If you’re of at least Millennial age (any chance Han Solo’s beloved smuggling vessel didn’t play into that generational moniker?) then chances are good you remember the excitement before the first Star Wars prequel, The Phantom Menace, came out. Expectations were, put mildly, high. The Special Edition had just had its theatrical run, and people were too excited about seeing Star Wars in theaters again to be too concerned about any of its story changes.

Well, The Phantom Menace came out, and by the Force did we try our hardest to like it. We tried so hard you guys. Check out Triumph the Insult Comic Dog in 2002, and the would-be Jedi busy showering that trash with their love by acting out scenes from it in front of the theater before Episode II.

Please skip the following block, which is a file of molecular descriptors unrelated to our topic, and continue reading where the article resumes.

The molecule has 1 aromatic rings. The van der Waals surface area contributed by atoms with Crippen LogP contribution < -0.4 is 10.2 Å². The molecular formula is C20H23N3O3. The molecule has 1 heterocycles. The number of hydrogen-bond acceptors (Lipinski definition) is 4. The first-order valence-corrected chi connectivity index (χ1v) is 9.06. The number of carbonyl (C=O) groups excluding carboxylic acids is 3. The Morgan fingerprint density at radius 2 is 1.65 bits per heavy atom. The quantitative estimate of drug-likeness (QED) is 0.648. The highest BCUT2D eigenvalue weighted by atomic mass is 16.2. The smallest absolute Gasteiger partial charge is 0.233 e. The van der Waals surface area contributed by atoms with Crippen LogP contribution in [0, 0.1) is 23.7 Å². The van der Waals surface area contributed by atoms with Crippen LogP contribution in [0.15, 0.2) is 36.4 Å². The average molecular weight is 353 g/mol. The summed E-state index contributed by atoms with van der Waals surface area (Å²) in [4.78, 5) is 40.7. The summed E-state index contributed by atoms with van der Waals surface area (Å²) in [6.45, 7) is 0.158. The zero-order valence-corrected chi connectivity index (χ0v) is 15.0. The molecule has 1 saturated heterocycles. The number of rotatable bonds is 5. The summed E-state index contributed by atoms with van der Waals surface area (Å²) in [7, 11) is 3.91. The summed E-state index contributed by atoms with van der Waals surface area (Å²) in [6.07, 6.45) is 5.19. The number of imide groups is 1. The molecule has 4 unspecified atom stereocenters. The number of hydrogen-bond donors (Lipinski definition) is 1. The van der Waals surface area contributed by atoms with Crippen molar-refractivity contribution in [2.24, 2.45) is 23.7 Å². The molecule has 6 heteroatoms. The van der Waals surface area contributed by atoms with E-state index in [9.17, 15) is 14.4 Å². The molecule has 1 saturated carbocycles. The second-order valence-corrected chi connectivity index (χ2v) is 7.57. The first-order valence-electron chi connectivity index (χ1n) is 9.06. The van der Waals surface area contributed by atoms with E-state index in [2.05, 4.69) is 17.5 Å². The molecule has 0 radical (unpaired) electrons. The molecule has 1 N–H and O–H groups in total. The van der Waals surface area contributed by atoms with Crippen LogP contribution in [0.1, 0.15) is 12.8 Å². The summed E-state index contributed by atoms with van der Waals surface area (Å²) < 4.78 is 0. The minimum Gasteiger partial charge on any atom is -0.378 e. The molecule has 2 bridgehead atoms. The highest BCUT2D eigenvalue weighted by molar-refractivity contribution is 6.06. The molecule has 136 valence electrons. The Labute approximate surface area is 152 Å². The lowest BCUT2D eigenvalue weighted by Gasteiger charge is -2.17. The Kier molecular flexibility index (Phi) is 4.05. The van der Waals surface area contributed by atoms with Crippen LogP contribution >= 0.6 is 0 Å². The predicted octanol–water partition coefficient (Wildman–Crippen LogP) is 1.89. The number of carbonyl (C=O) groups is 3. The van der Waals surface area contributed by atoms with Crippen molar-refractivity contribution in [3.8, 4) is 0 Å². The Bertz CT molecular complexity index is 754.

"Get that rubber dog glove out of my face before I go Dark Side on you."

“Get that rubber dog glove out of my face before I go Dark Side on you.”

And for all that, Attack of the Clones was somehow even worse. But what happened when Episode III rolled around? Another giant-ass crowd of faithful geeks. Over and over, for as long as many Star Wars fans have now been alive, our favorite space opera franchise has served us slop not fit for a dianoga in a Death Star-sized trash compactor, and we’ve lapped it up. Bad prequels, bad cartoons, and bad story retcons – if it weren’t for Genndy Tartakovski’s (of Dexter and Powerpuff Girls fame) award-winning Star Wars: Clone Wars miniseries, there’d be literally nothing of creative merit we could point to to justify our ongoing devotion.

Artist's rendition of Tartakovsky at the New York Comic Con that year

Artist’s rendition of Tartakovsky at the New York Comic Con that year

3) We Rubber-Stamped the Prequels When It Was Our Job To Reject Them